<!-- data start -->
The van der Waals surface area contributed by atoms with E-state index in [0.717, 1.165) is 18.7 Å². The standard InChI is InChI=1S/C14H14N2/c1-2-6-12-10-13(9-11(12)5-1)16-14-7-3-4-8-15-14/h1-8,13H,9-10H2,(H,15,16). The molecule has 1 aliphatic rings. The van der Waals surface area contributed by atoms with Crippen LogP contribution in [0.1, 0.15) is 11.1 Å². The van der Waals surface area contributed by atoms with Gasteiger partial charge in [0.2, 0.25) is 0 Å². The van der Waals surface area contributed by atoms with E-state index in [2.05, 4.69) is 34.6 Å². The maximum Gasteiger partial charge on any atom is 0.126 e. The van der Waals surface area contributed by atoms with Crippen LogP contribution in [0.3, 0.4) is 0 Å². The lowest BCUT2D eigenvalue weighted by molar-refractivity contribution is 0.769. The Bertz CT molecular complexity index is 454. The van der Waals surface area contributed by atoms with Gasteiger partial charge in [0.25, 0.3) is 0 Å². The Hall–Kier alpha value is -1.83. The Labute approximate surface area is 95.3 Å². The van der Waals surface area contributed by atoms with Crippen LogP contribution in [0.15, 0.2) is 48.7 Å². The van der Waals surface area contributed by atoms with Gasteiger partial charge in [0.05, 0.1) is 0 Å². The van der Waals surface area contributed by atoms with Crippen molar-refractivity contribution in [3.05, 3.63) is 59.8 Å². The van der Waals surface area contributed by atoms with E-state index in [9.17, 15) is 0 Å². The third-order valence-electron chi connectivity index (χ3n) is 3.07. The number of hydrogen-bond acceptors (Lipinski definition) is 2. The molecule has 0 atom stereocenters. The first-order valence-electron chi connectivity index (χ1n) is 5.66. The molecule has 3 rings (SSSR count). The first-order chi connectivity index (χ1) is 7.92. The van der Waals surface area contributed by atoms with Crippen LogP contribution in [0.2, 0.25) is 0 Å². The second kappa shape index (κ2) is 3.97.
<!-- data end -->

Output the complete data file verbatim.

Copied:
The van der Waals surface area contributed by atoms with E-state index in [0.717, 1.165) is 18.7 Å². The standard InChI is InChI=1S/C14H14N2/c1-2-6-12-10-13(9-11(12)5-1)16-14-7-3-4-8-15-14/h1-8,13H,9-10H2,(H,15,16). The molecule has 1 aliphatic rings. The van der Waals surface area contributed by atoms with Crippen LogP contribution in [0.1, 0.15) is 11.1 Å². The van der Waals surface area contributed by atoms with Gasteiger partial charge in [0.2, 0.25) is 0 Å². The van der Waals surface area contributed by atoms with E-state index in [2.05, 4.69) is 34.6 Å². The maximum Gasteiger partial charge on any atom is 0.126 e. The van der Waals surface area contributed by atoms with Crippen LogP contribution in [0.3, 0.4) is 0 Å². The lowest BCUT2D eigenvalue weighted by molar-refractivity contribution is 0.769. The Bertz CT molecular complexity index is 454. The van der Waals surface area contributed by atoms with Gasteiger partial charge in [0.25, 0.3) is 0 Å². The Hall–Kier alpha value is -1.83. The Labute approximate surface area is 95.3 Å². The van der Waals surface area contributed by atoms with Crippen LogP contribution in [0.15, 0.2) is 48.7 Å². The van der Waals surface area contributed by atoms with Gasteiger partial charge in [0.05, 0.1) is 0 Å². The van der Waals surface area contributed by atoms with Crippen molar-refractivity contribution in [3.05, 3.63) is 59.8 Å². The van der Waals surface area contributed by atoms with E-state index in [9.17, 15) is 0 Å². The third-order valence-electron chi connectivity index (χ3n) is 3.07. The number of hydrogen-bond acceptors (Lipinski definition) is 2. The molecule has 0 atom stereocenters. The first-order valence-electron chi connectivity index (χ1n) is 5.66. The molecule has 3 rings (SSSR count). The first-order chi connectivity index (χ1) is 7.92. The van der Waals surface area contributed by atoms with Crippen LogP contribution in [0.2, 0.25) is 0 Å². The second kappa shape index (κ2) is 3.97.